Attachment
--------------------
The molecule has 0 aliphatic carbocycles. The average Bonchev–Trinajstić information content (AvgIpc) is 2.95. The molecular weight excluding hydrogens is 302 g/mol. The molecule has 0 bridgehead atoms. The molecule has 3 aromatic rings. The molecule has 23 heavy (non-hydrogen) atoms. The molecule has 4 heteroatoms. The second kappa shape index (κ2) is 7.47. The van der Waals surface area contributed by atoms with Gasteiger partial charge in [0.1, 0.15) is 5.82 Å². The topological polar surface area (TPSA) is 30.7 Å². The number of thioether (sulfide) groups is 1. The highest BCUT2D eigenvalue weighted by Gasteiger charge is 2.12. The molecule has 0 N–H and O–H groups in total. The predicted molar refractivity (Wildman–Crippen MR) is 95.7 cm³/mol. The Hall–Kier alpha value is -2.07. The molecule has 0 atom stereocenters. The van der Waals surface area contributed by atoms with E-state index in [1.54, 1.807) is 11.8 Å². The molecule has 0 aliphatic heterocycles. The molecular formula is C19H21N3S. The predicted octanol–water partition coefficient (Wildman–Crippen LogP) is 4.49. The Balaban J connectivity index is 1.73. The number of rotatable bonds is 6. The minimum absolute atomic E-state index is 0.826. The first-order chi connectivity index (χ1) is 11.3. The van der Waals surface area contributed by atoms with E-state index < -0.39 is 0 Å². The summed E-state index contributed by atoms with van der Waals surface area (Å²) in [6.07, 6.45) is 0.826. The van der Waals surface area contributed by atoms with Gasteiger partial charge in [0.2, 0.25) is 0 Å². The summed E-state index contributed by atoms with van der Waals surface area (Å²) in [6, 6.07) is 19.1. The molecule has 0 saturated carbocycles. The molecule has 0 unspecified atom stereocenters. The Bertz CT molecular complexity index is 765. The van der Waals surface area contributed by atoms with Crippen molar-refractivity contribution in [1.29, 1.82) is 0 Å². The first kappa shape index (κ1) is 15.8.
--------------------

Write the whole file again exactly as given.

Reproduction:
The molecule has 0 aliphatic carbocycles. The average Bonchev–Trinajstić information content (AvgIpc) is 2.95. The molecular weight excluding hydrogens is 302 g/mol. The molecule has 0 bridgehead atoms. The molecule has 3 aromatic rings. The molecule has 23 heavy (non-hydrogen) atoms. The molecule has 4 heteroatoms. The second kappa shape index (κ2) is 7.47. The van der Waals surface area contributed by atoms with Gasteiger partial charge in [0.1, 0.15) is 5.82 Å². The topological polar surface area (TPSA) is 30.7 Å². The number of thioether (sulfide) groups is 1. The highest BCUT2D eigenvalue weighted by Gasteiger charge is 2.12. The molecule has 0 N–H and O–H groups in total. The predicted molar refractivity (Wildman–Crippen MR) is 95.7 cm³/mol. The Hall–Kier alpha value is -2.07. The molecule has 0 atom stereocenters. The van der Waals surface area contributed by atoms with E-state index in [1.54, 1.807) is 11.8 Å². The molecule has 0 aliphatic heterocycles. The molecular formula is C19H21N3S. The predicted octanol–water partition coefficient (Wildman–Crippen LogP) is 4.49. The Balaban J connectivity index is 1.73. The number of rotatable bonds is 6. The minimum absolute atomic E-state index is 0.826. The first-order chi connectivity index (χ1) is 11.3. The van der Waals surface area contributed by atoms with E-state index < -0.39 is 0 Å². The summed E-state index contributed by atoms with van der Waals surface area (Å²) in [6.07, 6.45) is 0.826. The van der Waals surface area contributed by atoms with Gasteiger partial charge in [0.2, 0.25) is 0 Å². The summed E-state index contributed by atoms with van der Waals surface area (Å²) in [6, 6.07) is 19.1. The molecule has 0 saturated carbocycles. The molecule has 0 unspecified atom stereocenters. The Bertz CT molecular complexity index is 765. The van der Waals surface area contributed by atoms with Crippen molar-refractivity contribution in [1.29, 1.82) is 0 Å². The first kappa shape index (κ1) is 15.8.